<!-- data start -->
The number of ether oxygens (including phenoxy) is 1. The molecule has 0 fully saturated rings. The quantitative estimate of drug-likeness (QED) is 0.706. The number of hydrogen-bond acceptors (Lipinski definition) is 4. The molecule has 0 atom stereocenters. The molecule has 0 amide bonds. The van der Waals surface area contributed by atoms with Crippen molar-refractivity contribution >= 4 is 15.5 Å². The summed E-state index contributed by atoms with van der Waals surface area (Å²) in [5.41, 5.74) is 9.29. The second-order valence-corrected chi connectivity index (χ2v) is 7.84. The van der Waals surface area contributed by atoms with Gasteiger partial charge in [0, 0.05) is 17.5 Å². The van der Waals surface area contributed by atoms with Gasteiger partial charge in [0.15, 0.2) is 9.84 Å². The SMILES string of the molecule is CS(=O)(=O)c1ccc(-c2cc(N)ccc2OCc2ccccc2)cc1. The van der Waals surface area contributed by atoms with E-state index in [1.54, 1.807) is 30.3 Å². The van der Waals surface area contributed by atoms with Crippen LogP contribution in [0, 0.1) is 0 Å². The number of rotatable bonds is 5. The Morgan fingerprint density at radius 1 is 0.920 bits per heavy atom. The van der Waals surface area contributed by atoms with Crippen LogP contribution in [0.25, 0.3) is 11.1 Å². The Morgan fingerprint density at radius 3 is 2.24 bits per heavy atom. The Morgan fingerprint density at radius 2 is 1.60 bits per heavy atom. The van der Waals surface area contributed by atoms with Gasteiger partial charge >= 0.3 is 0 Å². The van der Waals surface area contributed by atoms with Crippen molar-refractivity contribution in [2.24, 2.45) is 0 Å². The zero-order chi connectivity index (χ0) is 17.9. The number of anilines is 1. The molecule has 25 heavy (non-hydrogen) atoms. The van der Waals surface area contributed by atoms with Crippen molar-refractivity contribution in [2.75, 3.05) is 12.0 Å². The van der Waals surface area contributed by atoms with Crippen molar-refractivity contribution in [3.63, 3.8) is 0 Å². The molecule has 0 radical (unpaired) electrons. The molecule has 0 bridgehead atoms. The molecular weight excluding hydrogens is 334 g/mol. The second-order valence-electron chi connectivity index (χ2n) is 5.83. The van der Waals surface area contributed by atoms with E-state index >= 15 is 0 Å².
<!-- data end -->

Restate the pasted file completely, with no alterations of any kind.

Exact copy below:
The number of ether oxygens (including phenoxy) is 1. The molecule has 0 fully saturated rings. The quantitative estimate of drug-likeness (QED) is 0.706. The number of hydrogen-bond acceptors (Lipinski definition) is 4. The molecule has 0 atom stereocenters. The molecule has 0 amide bonds. The van der Waals surface area contributed by atoms with Crippen molar-refractivity contribution >= 4 is 15.5 Å². The summed E-state index contributed by atoms with van der Waals surface area (Å²) in [5.41, 5.74) is 9.29. The second-order valence-corrected chi connectivity index (χ2v) is 7.84. The van der Waals surface area contributed by atoms with Gasteiger partial charge in [0, 0.05) is 17.5 Å². The van der Waals surface area contributed by atoms with Gasteiger partial charge in [0.15, 0.2) is 9.84 Å². The SMILES string of the molecule is CS(=O)(=O)c1ccc(-c2cc(N)ccc2OCc2ccccc2)cc1. The van der Waals surface area contributed by atoms with E-state index in [1.54, 1.807) is 30.3 Å². The van der Waals surface area contributed by atoms with Crippen LogP contribution in [0, 0.1) is 0 Å². The number of rotatable bonds is 5. The Morgan fingerprint density at radius 1 is 0.920 bits per heavy atom. The van der Waals surface area contributed by atoms with Crippen LogP contribution in [0.25, 0.3) is 11.1 Å². The Morgan fingerprint density at radius 3 is 2.24 bits per heavy atom. The Morgan fingerprint density at radius 2 is 1.60 bits per heavy atom. The van der Waals surface area contributed by atoms with Gasteiger partial charge >= 0.3 is 0 Å². The van der Waals surface area contributed by atoms with Crippen molar-refractivity contribution in [2.24, 2.45) is 0 Å². The zero-order chi connectivity index (χ0) is 17.9. The number of anilines is 1. The molecule has 25 heavy (non-hydrogen) atoms. The van der Waals surface area contributed by atoms with Crippen molar-refractivity contribution in [2.75, 3.05) is 12.0 Å². The van der Waals surface area contributed by atoms with Crippen molar-refractivity contribution in [3.63, 3.8) is 0 Å². The molecule has 0 radical (unpaired) electrons. The molecule has 0 bridgehead atoms. The molecular weight excluding hydrogens is 334 g/mol. The second-order valence-electron chi connectivity index (χ2n) is 5.83. The van der Waals surface area contributed by atoms with E-state index >= 15 is 0 Å².